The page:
Throughout our two weeks in Paraguay the 15 of us have been exposed to multiple levels of poverty, and every day I become more thankful for what I have back home in the States. I have an amazing family, a house with hot water 24/7, and I go to a wonderful school. As we drove to Santa Ana for the first time, I was shocked by what I saw. I felt guilty for having so much while these people had little more than houses made of tarps and thin wood. The neglect of care for the residents of Santa Ana is so evident, and hardly anything is being done about it. This morning I felt even guiltier for knowing I will be home in three days and no longer in Paraguay to offer a helping hand.
As I was working in the daycare watching the little kids play with old toys and draw with broken crayons, I knew I wanted to do something for them. Yes sending money and new toys is always an option, but these children need something more than that. Right before the kids sat down for lunch, an older girl ran in through the gate. She looked to be around nine years old, dressed in black pants that ended above her knees, flip flops, and a yellow and white striped camisole. She looked wet and freezing because of the rain and low temperature. In her arms was her little sister who I didn’t notice until the older girl removed what I thought was a blanket. She walked inside and dropped off her sister. That is when I noticed it was not a blanket covering the baby, but rather it was the girl’s jacket. She loved her little sister so much that rather than stay warm and dry herself, she made sure the young one was safe and comfortable. Right after seeing this I immediately knew what else I was to send back. I want to show and give the kids in both Santa Ana and Isla Pucú love from both their ‘brothers’ and ‘sisters’ in the US. Rather than just donate blindly to the comedors and daycares, I want to continue my relationship with the little ones I’ve met here. They alone taught me that no matter your situation in life, you always have a reason to smile and find the joy in the simple things. This is a lesson that we are often told and taught, but it’s one we hardly apply in reality. If I can teach my community to use this lesson, I can maybe begin the long process of changing the world even though I am one person in a world of billions.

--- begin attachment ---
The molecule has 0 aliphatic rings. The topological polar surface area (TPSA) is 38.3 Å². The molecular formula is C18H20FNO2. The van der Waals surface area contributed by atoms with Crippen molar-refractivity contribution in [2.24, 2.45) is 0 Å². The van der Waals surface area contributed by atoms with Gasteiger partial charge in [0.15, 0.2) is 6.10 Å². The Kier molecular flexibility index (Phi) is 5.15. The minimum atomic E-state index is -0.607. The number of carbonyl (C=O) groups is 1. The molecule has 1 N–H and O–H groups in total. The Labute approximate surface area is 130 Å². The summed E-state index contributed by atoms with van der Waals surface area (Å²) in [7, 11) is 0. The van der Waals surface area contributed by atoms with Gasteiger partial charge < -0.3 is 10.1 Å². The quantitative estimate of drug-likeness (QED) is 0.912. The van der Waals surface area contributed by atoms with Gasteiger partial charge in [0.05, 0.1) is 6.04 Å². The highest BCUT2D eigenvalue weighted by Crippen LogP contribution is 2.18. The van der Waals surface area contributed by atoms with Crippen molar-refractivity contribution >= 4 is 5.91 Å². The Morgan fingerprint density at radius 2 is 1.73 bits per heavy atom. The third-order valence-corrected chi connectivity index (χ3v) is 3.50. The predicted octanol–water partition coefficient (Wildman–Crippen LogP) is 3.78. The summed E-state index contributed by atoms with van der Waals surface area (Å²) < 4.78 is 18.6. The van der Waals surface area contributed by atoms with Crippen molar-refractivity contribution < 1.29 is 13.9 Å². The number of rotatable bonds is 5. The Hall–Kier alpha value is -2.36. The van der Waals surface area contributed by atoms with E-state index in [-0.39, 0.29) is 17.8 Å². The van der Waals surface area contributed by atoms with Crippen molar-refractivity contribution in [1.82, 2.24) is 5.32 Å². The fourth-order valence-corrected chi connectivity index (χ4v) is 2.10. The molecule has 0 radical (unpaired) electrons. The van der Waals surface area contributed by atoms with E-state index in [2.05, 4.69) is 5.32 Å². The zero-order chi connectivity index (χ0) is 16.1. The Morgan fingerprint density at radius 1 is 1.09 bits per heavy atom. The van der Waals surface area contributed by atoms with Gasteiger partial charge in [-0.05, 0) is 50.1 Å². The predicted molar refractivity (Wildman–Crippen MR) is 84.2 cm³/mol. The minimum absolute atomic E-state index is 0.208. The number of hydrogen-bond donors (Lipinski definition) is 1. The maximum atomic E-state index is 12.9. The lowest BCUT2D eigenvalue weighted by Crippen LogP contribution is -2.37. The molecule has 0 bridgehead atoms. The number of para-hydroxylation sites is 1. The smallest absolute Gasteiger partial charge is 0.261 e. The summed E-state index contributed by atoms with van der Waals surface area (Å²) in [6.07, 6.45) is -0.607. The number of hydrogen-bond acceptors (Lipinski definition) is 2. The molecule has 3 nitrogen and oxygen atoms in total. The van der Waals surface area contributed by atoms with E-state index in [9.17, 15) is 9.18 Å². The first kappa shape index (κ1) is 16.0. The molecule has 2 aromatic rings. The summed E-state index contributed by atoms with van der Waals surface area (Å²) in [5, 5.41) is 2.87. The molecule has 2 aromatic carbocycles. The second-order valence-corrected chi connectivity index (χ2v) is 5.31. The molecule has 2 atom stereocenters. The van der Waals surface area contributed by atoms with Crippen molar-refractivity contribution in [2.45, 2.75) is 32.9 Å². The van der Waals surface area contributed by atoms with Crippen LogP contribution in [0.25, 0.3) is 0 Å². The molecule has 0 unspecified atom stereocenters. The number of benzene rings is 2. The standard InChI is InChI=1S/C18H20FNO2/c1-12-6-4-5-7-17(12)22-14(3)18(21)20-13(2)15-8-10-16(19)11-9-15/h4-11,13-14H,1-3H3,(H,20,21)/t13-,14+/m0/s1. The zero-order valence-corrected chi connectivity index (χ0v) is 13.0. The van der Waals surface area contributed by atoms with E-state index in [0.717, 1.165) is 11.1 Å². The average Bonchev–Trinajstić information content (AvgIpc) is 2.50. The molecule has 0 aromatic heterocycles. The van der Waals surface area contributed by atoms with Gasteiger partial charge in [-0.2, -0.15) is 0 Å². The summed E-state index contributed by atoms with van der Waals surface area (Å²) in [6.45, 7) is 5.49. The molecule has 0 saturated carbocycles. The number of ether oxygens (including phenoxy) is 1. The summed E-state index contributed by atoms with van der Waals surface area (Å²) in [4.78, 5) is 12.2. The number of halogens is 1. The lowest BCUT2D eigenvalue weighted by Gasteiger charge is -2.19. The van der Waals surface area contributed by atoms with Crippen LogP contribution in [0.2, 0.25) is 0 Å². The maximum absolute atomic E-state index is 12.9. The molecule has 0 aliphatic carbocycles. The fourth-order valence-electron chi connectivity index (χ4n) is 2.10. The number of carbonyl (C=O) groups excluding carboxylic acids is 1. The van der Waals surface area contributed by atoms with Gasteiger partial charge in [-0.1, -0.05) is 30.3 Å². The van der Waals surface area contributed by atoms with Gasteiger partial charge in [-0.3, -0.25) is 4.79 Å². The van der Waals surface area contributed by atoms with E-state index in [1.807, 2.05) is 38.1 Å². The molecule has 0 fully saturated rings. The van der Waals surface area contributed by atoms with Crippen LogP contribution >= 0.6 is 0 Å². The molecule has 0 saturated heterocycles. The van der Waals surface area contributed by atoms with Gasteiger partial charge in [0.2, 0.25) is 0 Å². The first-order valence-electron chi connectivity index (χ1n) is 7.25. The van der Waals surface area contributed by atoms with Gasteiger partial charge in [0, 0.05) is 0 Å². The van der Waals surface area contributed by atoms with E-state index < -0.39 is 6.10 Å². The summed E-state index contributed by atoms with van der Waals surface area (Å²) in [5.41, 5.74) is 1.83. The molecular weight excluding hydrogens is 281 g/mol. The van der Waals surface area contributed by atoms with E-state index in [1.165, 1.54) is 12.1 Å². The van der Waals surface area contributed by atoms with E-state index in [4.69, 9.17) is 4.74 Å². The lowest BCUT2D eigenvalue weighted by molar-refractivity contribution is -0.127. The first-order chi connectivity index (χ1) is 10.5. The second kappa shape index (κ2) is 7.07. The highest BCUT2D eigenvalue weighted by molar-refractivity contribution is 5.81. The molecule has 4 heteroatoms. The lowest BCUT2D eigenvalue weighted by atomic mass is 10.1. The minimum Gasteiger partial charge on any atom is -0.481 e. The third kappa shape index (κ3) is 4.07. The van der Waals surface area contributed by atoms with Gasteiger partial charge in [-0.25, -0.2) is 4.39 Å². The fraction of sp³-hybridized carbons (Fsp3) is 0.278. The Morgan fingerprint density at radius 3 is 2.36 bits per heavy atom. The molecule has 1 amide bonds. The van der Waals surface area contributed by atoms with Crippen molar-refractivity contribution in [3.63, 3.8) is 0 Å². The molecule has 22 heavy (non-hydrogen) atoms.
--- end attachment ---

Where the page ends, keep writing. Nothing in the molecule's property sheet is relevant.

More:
Leaving Paraguay will be extremely bittersweet, and I know that I can never fully repay all of the people who have taught me so much in the short two weeks here. But now my life’s goal to defy the odds and change the world is much stronger than it was ever before. Whether I choose to be in the Peace Corps and continue learning and serving, to be a writer who influences teens to reach out to those in need or to be a UN delegate fighting to fix poverty, I will strive to help in every way. Because of Paraguay, I want to stop at nothing until every child knows that someone in the world is fighting for them so they can have love, care, and hope from an international friend.
Charlotte G., Stoneridge School of the Sacred Heart